A+ Service Project

Matt Letourneau took a school requirement and made it a personal mission. Photo credit: Wood River Weekly

17-year-old, MSCL House turn tragedy into triumph

By WRW Staff Writer

For many high school students, “Community Service” is something that checks a box—a few hours of volunteering somewhere that they hope looks worthwhile on a college application or résumé. But Matt Letourneau, 17, wanted his service graduation requirement for St. Paul’s School in New Hampshire to be much more than a requirement. The son of a father who lost his battle with substance abuse when he was only eight years old, Matt was drawn to understanding what options were available to those struggling with addiction. He learned what was effective, what wasn’t, and what second chances were all about.

A Valley native, Matt knew Sonya Wilander through family friends, and the more he learned about her work at Men’s Second Chance Living (MSCL House), in Hailey, the more interested he became in contributing to the organization. When at home last March, he began to volunteer at MSCL House through grant writing and learning more about the program. However, it was his interaction with the residents of MSCL “muscle” House that truly drew him in. The men welcomed him, shared their stories, and quickly made Matt feel a part of things. He admired the men’s hard work, their self-awareness, and he began to understand—just a little— the immense challenges that the men faced in moving from substance reliance to finding the way forward.

Solving a Problem

When he returned to school after spring break, Matt remembered that St. Paul’s School awards the Kiril and Kate Sokoloff Grant for Compassion and Kindness each year to a student who seeks to promote those qualities in their wider community and demonstrates a vision to make the world a better place through service for the good of mankind. The grant monetarily supports a special project proposed by the student. Matt applied and was awarded a grant to establish the Mind Muscle Library at MSCL House, creating a physical and virtual space that will enable the residents to access countless books and publications. The grant money will pay for Kindle readers, e-books, and many traditionally printed books. Genres will be determined by the residents, who can request to which ones they would like to have access.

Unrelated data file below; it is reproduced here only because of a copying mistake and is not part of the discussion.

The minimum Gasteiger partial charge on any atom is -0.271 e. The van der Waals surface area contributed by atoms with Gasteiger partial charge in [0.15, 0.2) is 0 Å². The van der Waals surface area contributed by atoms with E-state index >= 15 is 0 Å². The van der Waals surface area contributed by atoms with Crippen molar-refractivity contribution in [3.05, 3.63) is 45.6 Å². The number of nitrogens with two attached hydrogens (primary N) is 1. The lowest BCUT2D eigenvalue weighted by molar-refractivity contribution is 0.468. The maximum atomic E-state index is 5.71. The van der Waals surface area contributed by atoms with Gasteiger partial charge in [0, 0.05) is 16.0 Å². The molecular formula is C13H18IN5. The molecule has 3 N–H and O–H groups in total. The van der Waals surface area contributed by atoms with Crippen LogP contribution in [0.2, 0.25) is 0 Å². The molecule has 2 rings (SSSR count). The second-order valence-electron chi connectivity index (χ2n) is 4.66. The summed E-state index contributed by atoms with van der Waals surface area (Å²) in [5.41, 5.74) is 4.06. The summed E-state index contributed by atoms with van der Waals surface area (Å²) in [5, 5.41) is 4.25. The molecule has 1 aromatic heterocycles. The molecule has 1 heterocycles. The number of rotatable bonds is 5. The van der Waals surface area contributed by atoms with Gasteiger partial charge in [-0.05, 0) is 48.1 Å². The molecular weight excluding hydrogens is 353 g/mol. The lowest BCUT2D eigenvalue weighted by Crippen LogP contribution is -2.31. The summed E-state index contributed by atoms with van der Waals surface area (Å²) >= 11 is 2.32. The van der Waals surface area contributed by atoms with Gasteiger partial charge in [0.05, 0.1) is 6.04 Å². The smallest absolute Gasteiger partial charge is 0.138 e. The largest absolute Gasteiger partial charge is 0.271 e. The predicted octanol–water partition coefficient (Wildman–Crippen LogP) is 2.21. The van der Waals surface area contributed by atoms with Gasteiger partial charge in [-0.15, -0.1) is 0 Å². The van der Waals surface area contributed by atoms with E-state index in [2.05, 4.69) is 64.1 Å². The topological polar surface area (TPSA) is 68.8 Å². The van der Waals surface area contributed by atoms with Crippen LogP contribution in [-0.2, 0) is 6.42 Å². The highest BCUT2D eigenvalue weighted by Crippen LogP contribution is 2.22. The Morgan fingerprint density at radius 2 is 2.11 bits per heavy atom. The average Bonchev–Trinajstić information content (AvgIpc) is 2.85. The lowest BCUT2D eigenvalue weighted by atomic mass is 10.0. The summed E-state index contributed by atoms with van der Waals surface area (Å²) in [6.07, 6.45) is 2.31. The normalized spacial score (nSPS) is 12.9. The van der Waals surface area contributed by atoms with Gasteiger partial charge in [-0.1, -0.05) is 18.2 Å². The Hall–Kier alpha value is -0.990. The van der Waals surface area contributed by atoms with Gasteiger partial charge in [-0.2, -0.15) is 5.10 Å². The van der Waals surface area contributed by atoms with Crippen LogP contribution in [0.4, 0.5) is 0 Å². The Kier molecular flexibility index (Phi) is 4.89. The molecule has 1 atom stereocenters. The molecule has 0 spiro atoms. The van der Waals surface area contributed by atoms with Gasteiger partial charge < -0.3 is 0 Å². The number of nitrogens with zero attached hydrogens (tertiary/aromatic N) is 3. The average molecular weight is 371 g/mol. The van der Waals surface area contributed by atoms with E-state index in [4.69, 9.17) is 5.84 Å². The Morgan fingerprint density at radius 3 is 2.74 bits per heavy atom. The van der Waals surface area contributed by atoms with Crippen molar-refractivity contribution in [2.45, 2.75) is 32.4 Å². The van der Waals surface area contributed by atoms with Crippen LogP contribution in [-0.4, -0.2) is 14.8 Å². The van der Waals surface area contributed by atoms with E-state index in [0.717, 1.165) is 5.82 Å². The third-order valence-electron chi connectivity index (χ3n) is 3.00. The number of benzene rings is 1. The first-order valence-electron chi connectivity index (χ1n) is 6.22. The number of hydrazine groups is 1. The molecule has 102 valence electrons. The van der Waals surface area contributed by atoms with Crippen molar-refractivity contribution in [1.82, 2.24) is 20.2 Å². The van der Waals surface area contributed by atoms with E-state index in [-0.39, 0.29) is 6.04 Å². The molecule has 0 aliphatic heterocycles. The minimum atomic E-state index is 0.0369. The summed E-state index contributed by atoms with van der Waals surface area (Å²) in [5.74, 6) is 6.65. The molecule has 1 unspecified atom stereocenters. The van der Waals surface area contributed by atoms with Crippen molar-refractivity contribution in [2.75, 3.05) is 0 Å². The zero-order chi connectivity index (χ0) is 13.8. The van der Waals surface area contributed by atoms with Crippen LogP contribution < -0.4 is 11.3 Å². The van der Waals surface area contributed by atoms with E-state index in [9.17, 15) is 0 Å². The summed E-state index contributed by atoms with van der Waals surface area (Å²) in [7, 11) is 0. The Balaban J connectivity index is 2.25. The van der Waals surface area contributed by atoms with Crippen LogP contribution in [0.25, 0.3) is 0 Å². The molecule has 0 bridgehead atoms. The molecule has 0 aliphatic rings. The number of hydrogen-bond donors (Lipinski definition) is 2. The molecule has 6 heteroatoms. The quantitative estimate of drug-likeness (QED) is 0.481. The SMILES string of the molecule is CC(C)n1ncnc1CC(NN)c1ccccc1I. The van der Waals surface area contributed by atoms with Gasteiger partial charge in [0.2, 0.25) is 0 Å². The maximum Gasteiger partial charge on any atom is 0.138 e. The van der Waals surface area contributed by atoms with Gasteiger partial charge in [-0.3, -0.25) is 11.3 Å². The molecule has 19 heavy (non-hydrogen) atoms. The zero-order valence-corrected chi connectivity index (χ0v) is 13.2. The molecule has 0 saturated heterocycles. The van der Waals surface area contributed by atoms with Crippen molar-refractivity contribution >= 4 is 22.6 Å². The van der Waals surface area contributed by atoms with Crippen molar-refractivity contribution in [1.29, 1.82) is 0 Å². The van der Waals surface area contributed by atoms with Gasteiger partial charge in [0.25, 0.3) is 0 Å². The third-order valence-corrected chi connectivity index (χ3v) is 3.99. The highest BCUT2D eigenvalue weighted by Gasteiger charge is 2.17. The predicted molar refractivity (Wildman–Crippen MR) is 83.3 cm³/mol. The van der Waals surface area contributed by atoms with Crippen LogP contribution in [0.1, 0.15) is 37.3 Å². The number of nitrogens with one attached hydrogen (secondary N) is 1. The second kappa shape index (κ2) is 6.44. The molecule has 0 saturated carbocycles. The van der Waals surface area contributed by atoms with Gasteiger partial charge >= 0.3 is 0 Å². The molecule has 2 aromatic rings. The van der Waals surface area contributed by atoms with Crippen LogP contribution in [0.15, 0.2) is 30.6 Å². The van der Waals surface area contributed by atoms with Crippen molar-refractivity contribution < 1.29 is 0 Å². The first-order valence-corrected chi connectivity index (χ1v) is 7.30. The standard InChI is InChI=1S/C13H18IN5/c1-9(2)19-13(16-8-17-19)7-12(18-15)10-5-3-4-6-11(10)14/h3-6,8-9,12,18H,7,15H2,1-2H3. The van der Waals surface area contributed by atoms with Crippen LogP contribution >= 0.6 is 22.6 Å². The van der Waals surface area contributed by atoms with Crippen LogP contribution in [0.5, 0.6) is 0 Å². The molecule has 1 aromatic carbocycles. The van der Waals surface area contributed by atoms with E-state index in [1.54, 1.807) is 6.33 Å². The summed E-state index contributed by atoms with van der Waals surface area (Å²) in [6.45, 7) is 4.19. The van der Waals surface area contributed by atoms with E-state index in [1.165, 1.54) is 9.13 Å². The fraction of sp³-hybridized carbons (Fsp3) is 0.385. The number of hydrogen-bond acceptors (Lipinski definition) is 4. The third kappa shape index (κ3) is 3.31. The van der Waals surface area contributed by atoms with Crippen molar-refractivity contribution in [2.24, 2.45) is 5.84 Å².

Matt, a voracious reader, also plans to add a shelf of his personal recommendations: mostly dystopian novels, classics, and history. He will also work with the Hailey Public Library to sign the residents up for the many services available to the community. The purchasing of titles and materials will be done through local businesses whenever possible. Matt will enlist the help of the residents in creating the space and will participate in Book Club meetings. He will also create a short film documenting the building of Mind Muscle Library and highlighting the work of MSCL House.

Sharing a Message

In addition to pursuing the Sokoloff Grant, Matt’s interaction with MSCL House shaped his academic work during his junior spring term. He wrote a research paper discussing alternatives to punishment for those struggling with substance abuse, using MSCL House as a model. He interviewed Judge Ned Williamson about the efficacy of the model of drug courts and sober houses. Matt also participated in a competitive speech contest at school where he spoke about second chances and what he was learning from the residents at MSCL House. He took first place.

Matt is thrilled for the opportunity to continue to work with Men’s Second Chance Living this summer. In addition to the Mind Muscle Library project, he will also be helping with grant writing, assisting with events and fundraisers, and will be available for whatever else needs to be done.

“I feel so honored to get to know the residents at MSCL House and to get to work on this project with them,” Matt said. “I am really grateful to Sonya for giving me the opportunity to spend my summer with Men’s Second Chance Living. I can’t wait to see what we create.”